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# Convert the integral from rectangular coordinates to both cylindrical and spherical coordinates, and evaluate the simplest iterated integral. ∫_(-2)^2 ∫_(-√4-x²)^(√4-x²) ∫_(x²+y²)^4 x dz dy dx

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Let $I = \displaystyle \int_{-2}^{2}\int_{-\sqrt{4-x^2}}^{\sqrt{4-x^2}}\int_{x^2+y^2}^{4} xdzdydx$, then in cylindrical coordinates, $I = \displaystyle \int_{0}^{2}\int_{0}^{2\pi}\int_{r^2}^{4} r\cos\theta\cdot r dzd\theta dr$ and in spherical coordinates,

$I =\displaystyle\int_{0}^{2\pi}\int_{0}^{\arctan\frac{1}{2}}\int_{0}^{4\sec \phi} \rho\sin\phi\cos\theta\cdot \rho^2\sin\phi d\rho d\phi d\theta + \int_{0}^{2\pi}\int_{\arctan\frac{1}{2}}^{\frac{\pi}{2}}\int_{0}^{\cot \phi \csc \phi} \rho\sin\phi\cos\theta\cdot \rho^2\sin\phi d\rho d\phi d\theta$

Note: The reason we need to split into two triple integrals for the spherical coordinates is because $\rho$ is originated from the origin and terminates at the surface. However, we have two different surfaces here. One surface is the paraboloid with equation $z = x^2 + y^2$ or $\rho = \cot \phi \csc \phi$ in spherical coordinates (see the red dotted line on the right) and the other surface is the plane with equation $z =4$ or $\rho = 4\sec \phi$ in spherical coordinates (see the blue dotted line on the right).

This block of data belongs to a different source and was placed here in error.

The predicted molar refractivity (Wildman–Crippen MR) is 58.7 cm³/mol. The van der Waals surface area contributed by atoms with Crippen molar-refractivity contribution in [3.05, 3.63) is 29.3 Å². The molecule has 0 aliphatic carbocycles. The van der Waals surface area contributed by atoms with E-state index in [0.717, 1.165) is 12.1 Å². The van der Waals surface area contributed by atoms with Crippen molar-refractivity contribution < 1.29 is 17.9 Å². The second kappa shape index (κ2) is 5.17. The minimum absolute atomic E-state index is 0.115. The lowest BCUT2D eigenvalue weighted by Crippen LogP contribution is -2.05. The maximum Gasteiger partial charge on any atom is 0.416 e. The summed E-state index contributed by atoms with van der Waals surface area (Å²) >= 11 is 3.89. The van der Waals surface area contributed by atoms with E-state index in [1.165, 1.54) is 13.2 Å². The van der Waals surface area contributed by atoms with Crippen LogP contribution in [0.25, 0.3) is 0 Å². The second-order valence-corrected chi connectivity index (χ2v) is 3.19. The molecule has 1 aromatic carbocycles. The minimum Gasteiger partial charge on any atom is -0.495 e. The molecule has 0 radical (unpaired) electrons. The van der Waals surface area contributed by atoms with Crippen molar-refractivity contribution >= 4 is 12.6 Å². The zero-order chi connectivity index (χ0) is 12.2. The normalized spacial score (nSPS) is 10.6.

In cylindrical coordinates, $x = r\cos\theta$, $y=r\sin\theta$ and $z = z$. Furthermore, $x^2 + y^2 = r^2$ and the Jacobian is $r$.

In spherical coordinates, $x = \rho \sin \phi \cos\theta$, $y=\rho \sin \phi \sin\theta$ and $z = \rho \cos \phi$. Furthermore, $x^2 + y^2 +z^2= \rho^2$ and the Jacobian is $\rho^2 \sin \phi$. Notice that $x^2 + y^2 +z^2= \rho^2 \rightarrow x^2 + y^2 +(\rho \cos \phi)^2 = \rho^2 \rightarrow x^2 + y^2 = \rho^2 - \rho^2 \cos^2 \phi \rightarrow \rightarrow x^2 + y^2 = \rho^2 (1- \cos^2 \phi ) \rightarrow x^2 + y^2 = \rho^2\sin^2 \phi$.

Also here, the solid represented by the three sets of limits is the region bounded above by the plane $z = 4$ and bounded below by the paraboloid $z = x^2 + y^2$ and the region represented by the outer two sets of limits (for $dydx$) is the disk centered at origin with radius 2.

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